My Escort is loosing its heat shielding (UK Escort!)
Its the bit above the Catalytic Convertor and it is hanging on bt two bolts.
The metal has torn at the mouting, the bolts are still in screwed into the
The friendly ford dealer wants £29 + vat for this shaped bit of old tin.
Is it safe to remove the shielding completely and stop the rattling that it
is causing? I don;t see the point in £29+vat for a poxy bit of aluminium
foil that happens to be the right shape.
I can't imagine any car maker spending money on heat shields that
weren't absolutely necessary, but I've seen technical service
bulletins, including one from Ford, that recommended reattaching the
heat shields with stainless steel hose clamps.
If it's the heat shield on the cat, fasten it with a long hose clamp. If it is
attached to the body, well then, add some self tapping screws through the
They don't have to be long enough to protrude through the carpet.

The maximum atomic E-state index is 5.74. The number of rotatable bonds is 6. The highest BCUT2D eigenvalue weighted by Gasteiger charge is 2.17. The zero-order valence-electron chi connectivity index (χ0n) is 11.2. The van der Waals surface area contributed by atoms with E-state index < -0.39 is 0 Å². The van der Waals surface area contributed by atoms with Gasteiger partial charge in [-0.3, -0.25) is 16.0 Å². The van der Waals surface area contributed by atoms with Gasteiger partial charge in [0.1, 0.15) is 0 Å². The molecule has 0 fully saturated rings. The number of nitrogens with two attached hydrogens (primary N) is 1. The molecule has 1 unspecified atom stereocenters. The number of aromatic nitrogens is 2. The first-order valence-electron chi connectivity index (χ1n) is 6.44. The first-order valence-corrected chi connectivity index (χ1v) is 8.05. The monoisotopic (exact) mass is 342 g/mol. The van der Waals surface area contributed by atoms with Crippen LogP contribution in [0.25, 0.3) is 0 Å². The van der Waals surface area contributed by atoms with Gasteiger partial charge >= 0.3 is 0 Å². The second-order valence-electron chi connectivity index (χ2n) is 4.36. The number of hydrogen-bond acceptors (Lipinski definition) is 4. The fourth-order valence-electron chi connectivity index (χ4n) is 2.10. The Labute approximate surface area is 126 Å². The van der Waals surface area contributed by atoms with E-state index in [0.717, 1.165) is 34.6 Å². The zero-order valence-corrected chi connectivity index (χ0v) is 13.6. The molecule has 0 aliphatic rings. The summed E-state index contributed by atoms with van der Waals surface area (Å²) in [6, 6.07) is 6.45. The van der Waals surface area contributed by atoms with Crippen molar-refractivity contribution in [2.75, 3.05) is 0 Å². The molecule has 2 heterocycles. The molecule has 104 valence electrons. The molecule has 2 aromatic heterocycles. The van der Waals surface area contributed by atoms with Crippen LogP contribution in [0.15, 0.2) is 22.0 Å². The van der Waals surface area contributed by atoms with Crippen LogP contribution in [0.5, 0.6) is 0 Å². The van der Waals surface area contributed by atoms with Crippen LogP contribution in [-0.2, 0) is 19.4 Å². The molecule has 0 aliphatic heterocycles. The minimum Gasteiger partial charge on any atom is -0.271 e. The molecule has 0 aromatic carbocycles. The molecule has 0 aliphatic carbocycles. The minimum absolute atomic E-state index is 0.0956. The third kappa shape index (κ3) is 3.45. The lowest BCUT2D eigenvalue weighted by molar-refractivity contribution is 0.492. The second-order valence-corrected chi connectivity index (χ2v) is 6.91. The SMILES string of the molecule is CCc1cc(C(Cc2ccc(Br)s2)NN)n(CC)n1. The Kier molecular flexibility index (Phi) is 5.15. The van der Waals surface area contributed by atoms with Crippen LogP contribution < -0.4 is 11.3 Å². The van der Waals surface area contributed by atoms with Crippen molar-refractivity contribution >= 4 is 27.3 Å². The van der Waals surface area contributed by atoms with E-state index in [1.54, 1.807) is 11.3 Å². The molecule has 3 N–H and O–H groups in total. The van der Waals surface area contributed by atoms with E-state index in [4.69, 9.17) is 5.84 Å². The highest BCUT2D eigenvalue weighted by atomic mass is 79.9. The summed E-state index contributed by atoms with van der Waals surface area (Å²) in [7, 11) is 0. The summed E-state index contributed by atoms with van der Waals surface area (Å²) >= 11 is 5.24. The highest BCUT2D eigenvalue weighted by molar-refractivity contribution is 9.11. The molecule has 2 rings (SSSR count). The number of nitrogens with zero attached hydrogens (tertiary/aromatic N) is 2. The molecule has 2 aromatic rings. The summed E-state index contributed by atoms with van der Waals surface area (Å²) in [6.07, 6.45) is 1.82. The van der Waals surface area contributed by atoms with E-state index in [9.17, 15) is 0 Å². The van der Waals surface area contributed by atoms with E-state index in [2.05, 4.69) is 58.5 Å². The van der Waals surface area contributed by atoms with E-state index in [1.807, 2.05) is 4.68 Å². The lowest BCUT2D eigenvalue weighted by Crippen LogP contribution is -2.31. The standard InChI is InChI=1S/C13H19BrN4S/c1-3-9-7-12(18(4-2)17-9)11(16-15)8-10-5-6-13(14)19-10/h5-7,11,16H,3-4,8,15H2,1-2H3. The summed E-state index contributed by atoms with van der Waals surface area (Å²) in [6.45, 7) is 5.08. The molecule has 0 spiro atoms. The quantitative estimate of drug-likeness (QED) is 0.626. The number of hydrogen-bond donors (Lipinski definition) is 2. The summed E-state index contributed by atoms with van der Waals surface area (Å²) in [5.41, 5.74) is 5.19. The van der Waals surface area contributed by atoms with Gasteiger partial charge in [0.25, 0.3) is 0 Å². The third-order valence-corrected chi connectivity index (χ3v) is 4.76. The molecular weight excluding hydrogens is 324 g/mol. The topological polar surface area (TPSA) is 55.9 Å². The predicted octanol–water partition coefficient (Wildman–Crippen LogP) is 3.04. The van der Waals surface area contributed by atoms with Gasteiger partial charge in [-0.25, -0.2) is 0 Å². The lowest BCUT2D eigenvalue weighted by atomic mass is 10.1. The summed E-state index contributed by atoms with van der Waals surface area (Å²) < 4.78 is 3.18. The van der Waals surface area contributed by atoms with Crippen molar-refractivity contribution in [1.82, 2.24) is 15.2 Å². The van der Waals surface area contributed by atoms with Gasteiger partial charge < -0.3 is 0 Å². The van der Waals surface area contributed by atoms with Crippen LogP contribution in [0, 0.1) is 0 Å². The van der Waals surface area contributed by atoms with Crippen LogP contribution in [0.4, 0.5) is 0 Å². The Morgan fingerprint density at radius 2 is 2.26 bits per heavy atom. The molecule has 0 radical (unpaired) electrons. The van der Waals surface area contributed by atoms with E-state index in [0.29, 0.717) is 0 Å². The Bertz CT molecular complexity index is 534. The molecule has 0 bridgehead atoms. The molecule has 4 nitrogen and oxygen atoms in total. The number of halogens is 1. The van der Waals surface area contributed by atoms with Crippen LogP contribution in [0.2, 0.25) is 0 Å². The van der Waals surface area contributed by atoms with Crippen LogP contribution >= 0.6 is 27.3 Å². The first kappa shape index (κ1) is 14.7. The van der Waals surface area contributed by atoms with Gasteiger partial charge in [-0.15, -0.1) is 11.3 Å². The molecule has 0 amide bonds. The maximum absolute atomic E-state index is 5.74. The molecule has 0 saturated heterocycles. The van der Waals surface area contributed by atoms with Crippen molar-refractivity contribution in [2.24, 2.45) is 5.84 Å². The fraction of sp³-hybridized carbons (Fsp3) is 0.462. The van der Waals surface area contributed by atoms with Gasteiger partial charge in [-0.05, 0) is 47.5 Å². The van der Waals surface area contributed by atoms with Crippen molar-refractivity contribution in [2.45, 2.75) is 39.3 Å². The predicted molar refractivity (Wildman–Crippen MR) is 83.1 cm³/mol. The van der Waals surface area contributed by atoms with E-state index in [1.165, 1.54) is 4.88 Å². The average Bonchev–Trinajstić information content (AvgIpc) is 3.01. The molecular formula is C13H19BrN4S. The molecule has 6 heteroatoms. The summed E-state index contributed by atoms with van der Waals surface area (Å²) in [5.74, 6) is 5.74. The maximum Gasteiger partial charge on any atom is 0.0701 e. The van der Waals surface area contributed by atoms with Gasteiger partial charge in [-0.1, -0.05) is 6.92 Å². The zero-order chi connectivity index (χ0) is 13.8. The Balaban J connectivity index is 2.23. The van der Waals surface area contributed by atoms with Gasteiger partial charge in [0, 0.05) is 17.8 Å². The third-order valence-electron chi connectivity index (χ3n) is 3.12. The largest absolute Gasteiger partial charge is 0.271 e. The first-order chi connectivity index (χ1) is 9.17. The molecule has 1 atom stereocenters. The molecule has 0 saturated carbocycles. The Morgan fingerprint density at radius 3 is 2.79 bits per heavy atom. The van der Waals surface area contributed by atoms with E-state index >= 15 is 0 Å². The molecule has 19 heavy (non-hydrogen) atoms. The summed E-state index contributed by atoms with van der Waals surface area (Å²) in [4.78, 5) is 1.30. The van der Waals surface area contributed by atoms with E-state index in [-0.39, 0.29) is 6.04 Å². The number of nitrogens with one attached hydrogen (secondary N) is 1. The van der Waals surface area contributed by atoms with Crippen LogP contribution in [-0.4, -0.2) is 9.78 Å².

There's a possibility of starting a fire if the car is parked over tall
grass without the catalytic converter heat shield. It depends on where
the converter is located, but it has happened. The British call hose
clamps 'Jubilee' clips. It's a brand name like 'Jello'.
I believe I have been miss understood. It isn't the shielding attached to
the cat itself, but the bit that should be attached to the underside of the
car above where the cat is.
At the moment it is hanging down and rattling on the cat every time there is
a bump in the road.
I could aquire some large washer to hold the thing back on with the original
bolts, but i have to get the thing in the air!
Argos axle stands any good? lol
I've worked on converters by driving the front of the car up on ramps.
(Be sure to block the rear wheels.) This works if the converter is not
located too far back, which most aren't. It shouldn't be that hard to
reinstall the heatshield to the underside of the floor, perhaps with
some new holes and large 'fender' washers. It might be difficult to
drill those holes with the converter in the way though. It depends on
where you need to locate them.
Another possibility is finding a converter heatshield (steel not
aluminum)in a junk yard, which has the right length and curvature to fit
around the upper side of your converter. Then you could use the hose
clamp method with some metal spacers between the heatshield and
converter to maintain an air gap of at least 1/2-inch. Remove the old
heatshield first to make room for the new one.
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